SPCH 2341

Oral Interpretation

SPCH 2341

  • State Approval Code: 2310015712
  • Semester Credit Hours: 3
  • Lecture Hours per Week: 3
  • Contact Hours per Semester: 48

Catalog Description

Theories and Techniques in analyzing and interpreting literature. Preparation and presentation of various literary forms. Lecture hours = 3, Lab hours = 0

Course Curriculum

Basic Intellectual Compentencies in the Core Curriculum

  • Reading
  • Writing
  • Speaking
  • Listening
  • Critical thinking
  • Computer literacy

Perspectives in the Core Curriculum

  • Establish broad and multiple perspectives on the individual in relationship to the larger society and world in which he/she lives, and to understand the responsibilities of living in a culturally and ethnically diversified world.
  • Stimulate a capacity to discuss and reflect upon individual, political, economic, and social aspects of life in order to understand ways in which to be a responsible member of society.
  • Recognize the importance of maintaining health and wellness.
  • Develop personal values for ethical behavior.
  • Develop the ability to make aesthetic judgments.
  • Use logical reasoning in problem solving.

Core Components and Related Exemplary Educational Objectives

Communication (composition, speech, modern language)

  • To understand and demonstrate writing and speaking processes through invention, organization, drafting, revision, editing, and presentation.
  • To understand the importance of specifying audience and purpose and to select appropriate communications choices.
  • To understand and appropriately apply modes of expression, i.e. descriptive, expositive, narrative, scientific, and self-expressive, in written, visual, and oral communication.
  • To participate effectively in groups with emphasis on listening, critical and reflective thinking, and responding.
  • To understand and apply basic principles of proficiency in the development of exposition and argument.
  • To develop the ability to research and write a documented paper and/or to give an oral presentation.

Humanities and Visual and Performing Arts

  • To demonstrate awareness of the scope and variety of works in the arts and humanities.
  • To understand those works as expressions of individual and human values within an historical and social context.
  • To respond critically to works in the arts and humanities.
  • To engage in the creative process or interpretive performance and comprehend the physical and intellectual demands required of the author or visual or performing artist.
  • To articulate an informed personal reaction to works in the arts and humanities.
  • To develop an appreciation for the aesthetic principles that guide or govern the humanities and arts.
  • To demonstrate knowledge of the influence of literature, philosophy, and/or the arts on intercultural experiences.

Social and Behavioral Sciences

  • To employ the appropriate methods, technologies, and data that social and behavioral scientists use to investigate the human condition.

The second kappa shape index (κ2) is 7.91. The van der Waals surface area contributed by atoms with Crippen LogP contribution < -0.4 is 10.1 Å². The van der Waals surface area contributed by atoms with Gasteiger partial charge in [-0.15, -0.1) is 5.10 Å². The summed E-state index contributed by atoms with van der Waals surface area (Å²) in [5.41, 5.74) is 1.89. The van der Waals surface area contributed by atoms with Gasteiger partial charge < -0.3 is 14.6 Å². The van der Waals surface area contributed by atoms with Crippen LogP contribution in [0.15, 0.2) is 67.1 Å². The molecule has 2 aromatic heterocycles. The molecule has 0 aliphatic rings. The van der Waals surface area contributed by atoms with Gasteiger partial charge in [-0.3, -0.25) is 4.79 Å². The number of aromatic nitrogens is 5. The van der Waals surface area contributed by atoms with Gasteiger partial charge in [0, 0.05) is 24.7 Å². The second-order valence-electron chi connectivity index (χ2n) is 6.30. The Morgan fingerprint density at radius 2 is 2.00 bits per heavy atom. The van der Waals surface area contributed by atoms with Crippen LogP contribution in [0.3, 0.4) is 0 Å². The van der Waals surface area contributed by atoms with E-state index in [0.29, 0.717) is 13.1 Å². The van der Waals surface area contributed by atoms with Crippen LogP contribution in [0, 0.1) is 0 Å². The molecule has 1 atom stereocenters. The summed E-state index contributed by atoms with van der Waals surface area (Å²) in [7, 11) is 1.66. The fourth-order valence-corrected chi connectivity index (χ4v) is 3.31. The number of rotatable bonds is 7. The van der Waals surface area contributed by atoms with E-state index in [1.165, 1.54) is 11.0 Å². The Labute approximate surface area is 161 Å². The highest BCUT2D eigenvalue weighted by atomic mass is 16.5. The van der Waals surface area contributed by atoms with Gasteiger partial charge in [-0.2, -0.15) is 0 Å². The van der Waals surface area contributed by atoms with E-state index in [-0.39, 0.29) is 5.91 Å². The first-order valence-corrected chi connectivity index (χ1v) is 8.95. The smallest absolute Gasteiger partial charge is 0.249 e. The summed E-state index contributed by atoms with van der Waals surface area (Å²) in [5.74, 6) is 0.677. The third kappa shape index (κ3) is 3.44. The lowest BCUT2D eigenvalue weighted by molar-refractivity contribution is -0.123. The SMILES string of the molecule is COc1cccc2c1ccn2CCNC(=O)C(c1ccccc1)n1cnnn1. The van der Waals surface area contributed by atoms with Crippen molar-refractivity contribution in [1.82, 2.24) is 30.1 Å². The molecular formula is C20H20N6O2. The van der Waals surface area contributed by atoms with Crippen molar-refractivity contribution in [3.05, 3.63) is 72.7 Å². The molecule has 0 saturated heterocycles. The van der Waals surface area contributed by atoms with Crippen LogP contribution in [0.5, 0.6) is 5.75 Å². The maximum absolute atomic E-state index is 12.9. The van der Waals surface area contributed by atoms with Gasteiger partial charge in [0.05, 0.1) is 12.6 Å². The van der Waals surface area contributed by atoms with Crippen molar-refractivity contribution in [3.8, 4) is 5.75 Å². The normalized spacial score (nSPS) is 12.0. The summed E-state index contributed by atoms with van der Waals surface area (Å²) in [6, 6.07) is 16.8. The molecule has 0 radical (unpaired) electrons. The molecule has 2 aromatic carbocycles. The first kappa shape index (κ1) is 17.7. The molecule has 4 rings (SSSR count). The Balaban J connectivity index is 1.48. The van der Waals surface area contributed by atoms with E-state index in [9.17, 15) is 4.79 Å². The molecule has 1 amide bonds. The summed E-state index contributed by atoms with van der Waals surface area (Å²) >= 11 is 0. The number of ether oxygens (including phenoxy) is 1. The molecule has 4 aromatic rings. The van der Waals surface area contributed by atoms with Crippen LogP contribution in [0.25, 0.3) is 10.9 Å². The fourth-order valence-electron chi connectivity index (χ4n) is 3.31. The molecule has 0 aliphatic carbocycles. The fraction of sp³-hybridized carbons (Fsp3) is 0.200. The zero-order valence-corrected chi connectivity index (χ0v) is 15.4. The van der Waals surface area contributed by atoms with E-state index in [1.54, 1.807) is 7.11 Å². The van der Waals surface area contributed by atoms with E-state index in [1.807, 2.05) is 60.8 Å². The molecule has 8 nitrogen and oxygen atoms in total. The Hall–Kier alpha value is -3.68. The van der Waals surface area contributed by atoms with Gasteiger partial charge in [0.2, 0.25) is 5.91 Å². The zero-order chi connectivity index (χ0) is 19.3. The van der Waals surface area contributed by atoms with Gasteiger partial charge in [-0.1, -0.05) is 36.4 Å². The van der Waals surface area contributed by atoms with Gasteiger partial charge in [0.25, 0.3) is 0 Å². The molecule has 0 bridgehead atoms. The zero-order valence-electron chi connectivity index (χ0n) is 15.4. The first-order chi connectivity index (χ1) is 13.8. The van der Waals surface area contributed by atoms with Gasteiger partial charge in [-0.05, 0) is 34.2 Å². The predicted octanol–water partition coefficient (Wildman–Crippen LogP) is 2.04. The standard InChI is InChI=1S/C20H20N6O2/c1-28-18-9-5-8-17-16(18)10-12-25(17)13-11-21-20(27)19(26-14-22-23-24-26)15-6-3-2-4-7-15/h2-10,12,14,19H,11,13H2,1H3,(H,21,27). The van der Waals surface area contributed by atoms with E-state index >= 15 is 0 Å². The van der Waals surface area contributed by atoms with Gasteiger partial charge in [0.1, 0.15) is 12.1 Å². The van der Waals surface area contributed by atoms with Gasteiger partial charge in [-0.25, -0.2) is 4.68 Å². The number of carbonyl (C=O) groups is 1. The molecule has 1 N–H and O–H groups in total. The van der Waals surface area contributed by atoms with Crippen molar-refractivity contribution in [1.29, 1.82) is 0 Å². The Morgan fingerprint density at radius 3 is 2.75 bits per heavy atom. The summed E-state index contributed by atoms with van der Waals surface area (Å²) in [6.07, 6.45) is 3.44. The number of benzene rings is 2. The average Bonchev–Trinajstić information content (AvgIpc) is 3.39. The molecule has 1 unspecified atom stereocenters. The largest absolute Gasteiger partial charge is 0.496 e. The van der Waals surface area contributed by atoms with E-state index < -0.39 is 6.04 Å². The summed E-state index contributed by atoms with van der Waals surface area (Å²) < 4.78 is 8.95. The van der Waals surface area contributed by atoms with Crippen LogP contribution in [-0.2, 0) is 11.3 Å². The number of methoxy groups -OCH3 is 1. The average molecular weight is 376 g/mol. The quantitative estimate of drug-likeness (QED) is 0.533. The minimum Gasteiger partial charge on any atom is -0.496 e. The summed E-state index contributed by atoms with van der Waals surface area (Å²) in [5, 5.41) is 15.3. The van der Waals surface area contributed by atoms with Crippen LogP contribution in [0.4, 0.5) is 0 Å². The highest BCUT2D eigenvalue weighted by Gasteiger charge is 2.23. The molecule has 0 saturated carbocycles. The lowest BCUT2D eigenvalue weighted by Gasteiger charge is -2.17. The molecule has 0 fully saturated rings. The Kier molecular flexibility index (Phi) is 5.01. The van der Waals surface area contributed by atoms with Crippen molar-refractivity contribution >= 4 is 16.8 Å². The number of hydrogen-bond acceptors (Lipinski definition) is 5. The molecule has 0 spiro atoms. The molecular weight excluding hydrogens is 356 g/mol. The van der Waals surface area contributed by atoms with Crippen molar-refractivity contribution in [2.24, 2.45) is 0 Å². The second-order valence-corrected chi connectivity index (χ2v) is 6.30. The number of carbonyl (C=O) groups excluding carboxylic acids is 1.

• To examine social institutions and processes across a range of historical periods, social structures, and cultures.
  • To use and critique alternative explanatory systems or theories.
  • To develop and communicate alternative explanations or solutions for contemporary social issues.
  • To recognize and assume one's responsibility as a citizen in a democratic society by learning to think for oneself, by engaging in public discourse, and by obtaining information through the news 4 media and other appropriate information sources about politics and public policy.
  • To identify and understand differences and commonalities within diverse cultures.

Instructional Goals and Purposes

Panola College's instructional goals include 1) creating an academic atmosphere in which students may develop their intellects and skills and 2) providing courses so students may receive a certificate/an associate degree or transfer to a senior institution that offers baccalaureate degrees.

General Course Objectives

SPCH 2341 is a highly experiential course that introduces the skills of literary analysis for the purpose of oral interpretive performance. Of equal importance, the course will endeavor to balance written analytic skills with vocal development and practical performance techniques. Students will explore analysis and performance aspects of prose, poetry, and dramatic literature, as well as the skills of adapting and staging material for group performance.

Specific Course Objectives


  • To cultivate an appreciation of diverse literary forms and styles.
  • To develop an ability to analyze literary selections for the purpose of oral interpretive performance.
  • To develop personal vocal and physical techniques to successfully communicate a literary work to an audience.
  • To explore the skills of adapting literature for group performance, to collaborate within a group of interpreters and to perform literature as an ensemble.

Methods of Instruction/Course Format/Delivery

Lecture, demonstration, supervised performance, compilation of a notebook, video taped performance, and exercises.

Assessment

Performance Tests Daily Participation
Written analyses, introductions and adaptations 30%
Oral interpretive performances (solo and group) 40%
Participation: exercises, demos and attendance 15%
Final performance, written analysis and peer critique 15%

Text, Required Readings, Materials, and Supplies

Roles In Interpretation, 3rd Edition AUTHOR: Yordon